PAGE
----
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Tanaka Hisashige
Born September 18, 1799(1799-09-18)
Kurume, Fukuoka, Japan
Died November 7, 1881 (aged 82)
Tokyo, Japan
Nationality Japanese
In this Japanese name, the family name is Tanaka.

Tanaka Hisashige (田中 久重 ?, September 18, 1799 – November 7, 1881) was a Japanese engineer and inventor during the late Edo and Meiji period Japan. He is one of the founders of what later became Toshiba Corporation. He has been called the "Thomas Edison of Japan" or Karakuri Giemon.[1]


Tanaka was born in Kurume, Chikugo province (present day Fukuoka prefecture) as the eldest son of a tortoise shell craftsman. A gifted artisan, in his youth he studied the design and construction of karakuri dolls, mechanical automatons capable of relatively complex movements, which were then much in demand by the aristocrats of Kyoto, daimyō in various feudal domains, and by the Shōgun’s court in Edo. At age 21, he was performing around the country at festivals with clockwork dolls he constructed himself.

In 1834, he relocated to Osaka, where he experimented in pneumatics, hydraulics and various forms of lighting based on rapeseed oil. However, he soon moved on to Kyoto, where he studied rangaku, or western learning, and astronomy. In 1851, he built a Myriad year clock which is now designated as an Important Cultural Property by the Japanese government. With the development of the Sonnō jōi movement, the atmosphere in Kyoto became increasingly dangerous towards foreign influences and technology, and Tanaka was invited by Sano Tsunetami to the Saga Domain in Kyūshū, where he was welcomed by Nabeshima Naomasa.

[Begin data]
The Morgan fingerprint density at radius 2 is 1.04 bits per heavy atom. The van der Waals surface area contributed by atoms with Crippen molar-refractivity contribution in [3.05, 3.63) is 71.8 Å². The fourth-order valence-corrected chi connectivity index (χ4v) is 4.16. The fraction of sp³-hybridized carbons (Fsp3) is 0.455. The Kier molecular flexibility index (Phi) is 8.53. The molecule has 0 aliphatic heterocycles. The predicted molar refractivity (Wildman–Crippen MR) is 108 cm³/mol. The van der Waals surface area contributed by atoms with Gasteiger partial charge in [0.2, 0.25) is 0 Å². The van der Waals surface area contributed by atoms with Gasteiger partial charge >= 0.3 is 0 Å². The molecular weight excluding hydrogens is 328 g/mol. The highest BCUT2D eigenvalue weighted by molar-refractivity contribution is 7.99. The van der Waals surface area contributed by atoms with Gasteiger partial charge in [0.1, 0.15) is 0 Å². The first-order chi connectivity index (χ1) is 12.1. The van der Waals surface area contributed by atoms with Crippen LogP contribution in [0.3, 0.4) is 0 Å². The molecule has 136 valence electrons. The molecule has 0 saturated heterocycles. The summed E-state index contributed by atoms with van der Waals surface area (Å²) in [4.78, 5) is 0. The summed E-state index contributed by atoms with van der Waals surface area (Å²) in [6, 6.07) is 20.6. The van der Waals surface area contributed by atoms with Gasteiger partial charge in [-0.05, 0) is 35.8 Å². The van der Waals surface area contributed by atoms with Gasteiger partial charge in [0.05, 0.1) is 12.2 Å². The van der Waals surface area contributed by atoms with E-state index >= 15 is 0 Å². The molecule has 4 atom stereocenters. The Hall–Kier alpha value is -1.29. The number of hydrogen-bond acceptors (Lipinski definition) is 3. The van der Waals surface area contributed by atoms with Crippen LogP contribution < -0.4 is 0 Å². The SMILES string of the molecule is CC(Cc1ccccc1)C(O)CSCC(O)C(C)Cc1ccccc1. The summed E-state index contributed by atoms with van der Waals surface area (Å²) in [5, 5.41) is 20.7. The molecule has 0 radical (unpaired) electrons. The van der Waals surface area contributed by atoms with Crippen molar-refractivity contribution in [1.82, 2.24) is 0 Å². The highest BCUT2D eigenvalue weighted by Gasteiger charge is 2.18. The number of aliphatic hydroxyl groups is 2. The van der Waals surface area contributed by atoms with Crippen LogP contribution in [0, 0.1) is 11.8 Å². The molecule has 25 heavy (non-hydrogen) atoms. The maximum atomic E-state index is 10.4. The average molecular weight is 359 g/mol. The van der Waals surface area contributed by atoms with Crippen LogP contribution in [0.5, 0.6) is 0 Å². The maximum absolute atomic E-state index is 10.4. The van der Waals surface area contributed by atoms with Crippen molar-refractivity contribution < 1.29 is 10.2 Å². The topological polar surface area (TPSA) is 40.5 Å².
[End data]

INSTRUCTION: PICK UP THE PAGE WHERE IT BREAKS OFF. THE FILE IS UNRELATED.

While in Saga, Tanaka designed and built Japan’s first domestically made steam locomotive and steam warship. Although he had no previous experience in the field, he had access to a Dutch reference book, and had watched the demonstration of a steam engine conducted by the Russian diplomat Yevfimy Putyatin during his visit to Nagasaki in 1853.

He was also involved in the construction of a reverberatory furnace in Saga for the production of Armstrong guns. In 1864, he returned to his native Kurume Domain, where he assisted in the development of modern weaponry.

Soon after the Meiji Restoration, in 1873 Tanaka moved to Tokyo, where he rented the second floor of a temple in what is now Roppongi as a workshop to produce telegraphs at the request of the new Meiji government. He relocated to the Ginza district in 1875.

After his death in 1882, his son founded Tanaka Engineering Works (田中製造所 Tanaka Seizōsho ?). The company changed its name after Tanaka’s death to Shibaura Engineering Works (芝浦製造所 Shibaura Seizōsho ?) in 1904, and after a merger in 1939 with Tokyo Denki became Tokyo Shibaura Denki, more commonly known today as Toshiba.


  • Morris-Suzuki, Tessa. The Technological Transformation of Japan: From the Seventeenth to the Twenty-first Century Cambridge University Press, 1994. ISBN 0521424925
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